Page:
“But the thing we have got to learn is we need to take innovation for innovation’s sake off the altar of philanthropy and put power at the center of it.”

Thompson also emphasized that shifting philanthropic resources to build community power meant shifting resources away from other initiatives. “When I think about what is happening, I need to communicate the importance of discontinuing programming this thing to death. Programming is fixing people. People have never been broken. They have never been broken. It’s our systems. It’s our structures that are broken. We cannot program our way to health change and health justice.”

For his part, Ross discussed some of the lessons that resulted from a 10-year program that TCE had led. Called Building Healthy Communities, the effort, which ran from 2010 to 2020, involved $1.5 billion in grants made over 10 years in partnership with 14 California communities. “What we learned,” Ross said, is that “the surest path to community wellness is through a robust, inclusive, participatory democracy.”

Ross added that, “You can get as cute as you want about bold innovation and new killer apps. That stuff is fine … But the thing we have got to learn is we need to take innovation for innovation’s sake off the altar of philanthropy and put power at the center of it. That is what this is about.”

As an example, Ross asked rhetorically, “You saw how long it took us to get to the ACA? That wasn’t a data problem. That was a power issue.” The same dynamic, Ross noted, is behind the struggle over reproductive rights. “This is fundamentally about who can play the democracy game better. Who can rally more folks with organizing and advocacy investments that assert a fully inclusive participatory democracy that centers the experiences of the most marginalized, the most oppressed.”

Success, Ross remarked, “is a long game, not a short game. It’s not a two-year grant strategy.” Ross observed that if TCE’s Building Healthy Communities program had been a three-year initiative, “we would have pulled the plug.” The time horizon, he emphasized, must extend beyond the next election cycle.

Also, the challenges are not merely partisan. To illustrate this, Ross mentioned an attempt just this year to create single-payer healthcare in California, a state with a Democratic governor and where Democrats outnumber Republicans in both houses of the legislature by three-to-one. The bill “died in committee,” he recalled. “In a legislature dominated by progressive Democrats, in a committee run by progressive Democrats, with a governor who campaigned in support of single payer … it couldn’t get out of committee.” He added that even in California the “gap between what we know is best and getting it done is significant.” Health insurance industry opposition was among the drivers of defeat.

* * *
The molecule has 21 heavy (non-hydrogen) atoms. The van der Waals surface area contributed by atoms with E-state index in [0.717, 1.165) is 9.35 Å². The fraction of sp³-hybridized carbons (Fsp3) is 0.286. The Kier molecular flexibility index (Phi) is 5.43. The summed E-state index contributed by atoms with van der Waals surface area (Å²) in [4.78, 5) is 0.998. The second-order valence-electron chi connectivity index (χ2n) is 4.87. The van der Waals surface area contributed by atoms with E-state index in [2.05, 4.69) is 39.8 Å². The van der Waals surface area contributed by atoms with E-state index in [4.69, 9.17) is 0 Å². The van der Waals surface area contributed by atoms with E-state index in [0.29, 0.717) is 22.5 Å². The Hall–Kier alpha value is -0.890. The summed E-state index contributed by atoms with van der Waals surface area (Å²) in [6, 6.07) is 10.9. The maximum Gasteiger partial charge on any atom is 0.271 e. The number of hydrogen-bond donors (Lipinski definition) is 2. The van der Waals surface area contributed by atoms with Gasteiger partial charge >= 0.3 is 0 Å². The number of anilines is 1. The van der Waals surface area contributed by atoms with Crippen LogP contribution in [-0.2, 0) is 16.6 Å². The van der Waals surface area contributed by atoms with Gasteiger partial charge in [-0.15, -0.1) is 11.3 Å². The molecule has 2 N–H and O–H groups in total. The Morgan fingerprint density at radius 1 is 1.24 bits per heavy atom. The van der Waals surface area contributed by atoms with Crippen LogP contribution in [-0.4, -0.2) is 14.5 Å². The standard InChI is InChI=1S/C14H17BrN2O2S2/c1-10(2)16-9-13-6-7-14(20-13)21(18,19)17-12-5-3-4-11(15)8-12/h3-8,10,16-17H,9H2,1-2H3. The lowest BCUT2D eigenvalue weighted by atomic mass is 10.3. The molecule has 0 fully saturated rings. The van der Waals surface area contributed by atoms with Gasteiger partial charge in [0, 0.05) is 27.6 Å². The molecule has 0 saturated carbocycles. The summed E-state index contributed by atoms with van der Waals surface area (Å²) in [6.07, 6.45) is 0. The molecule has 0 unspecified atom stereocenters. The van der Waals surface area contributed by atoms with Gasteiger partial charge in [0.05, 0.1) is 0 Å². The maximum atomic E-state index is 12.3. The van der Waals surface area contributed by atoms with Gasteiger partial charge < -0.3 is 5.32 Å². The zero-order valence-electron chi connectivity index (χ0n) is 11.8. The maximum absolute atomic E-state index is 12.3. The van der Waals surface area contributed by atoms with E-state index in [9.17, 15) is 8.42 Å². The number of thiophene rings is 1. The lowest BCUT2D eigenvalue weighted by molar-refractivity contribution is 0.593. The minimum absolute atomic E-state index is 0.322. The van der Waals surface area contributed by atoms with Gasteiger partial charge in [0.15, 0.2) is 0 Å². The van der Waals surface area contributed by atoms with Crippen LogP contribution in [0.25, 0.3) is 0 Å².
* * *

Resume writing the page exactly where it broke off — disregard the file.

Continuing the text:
Where Are the Levers for Change? 

Perhaps not surprisingly, panelists were less specific when it came to identifying paths for solutions, but James question about where to focus efforts garnered some responses from panelists. Ross, for his part, emphasized “integrated voter engagement with a health lens,” which, for him, meant deep community organizing, not just election-time mobilization. Ross also emphasized the importance of greater engagement with faith communities around health justice issues.

For her part, Thompson said that the foundation she leads in Missouri is “focusing on racial equity and economic just systems. Those are the cross-cutting factors. Not race, but racism, and the fact that folks don’t have access to the assets that they need to be healthy. So those are things we think you need to focus on from a systemic change lens.”

“We need to look at civic engagement as the new super social determinant of health.”

Echoing Ross’ and Thompson’s comments, Padilla in Connecticut said the foundation that she leads is focusing “on strengthening the ecosystem for organizing and building it out. And working with other funders outside of health so that the issues are really issues of justice and they are bound together by a commitment to antiracism.” For his part, Altman noted that the Kaiser Family Foundation is focused on supporting local journalism “as a vehicle to amplifying the voices of … marginalized groups.”

Panelists also responded to a question on how to advance health justice in Republican Party-leaning states. Thompson cautioned against trimming movement goals in the face of opposition. She pointed out that Health Forward, the foundation she leads, serves “two red states,” Missouri and Kansas. She added, “Our allegiance needs to be health and not to politics or partisanship. When we look at the data, which includes the lived experience of our communities, it’s clear that civic engagement—participation in democracy—is the newest social determinant of health … We need to look at civic engagement as the new super social determinant of health.”

Thompson emphasized, “You’ve got to believe you can make a change.” She recalled that in 2020, Health Forward joined over 300 groups in a statewide initiative campaign to expand eligibility for Medicaid coverage. “The faith community was heavily engaged. Grassroots game was tight at that level,” she said. Ultimately, the voter initiative passed with a 53-percent yes vote. “Start from a place of belief. Believe in yourself and believe in your communities,” Thompson implored attendees.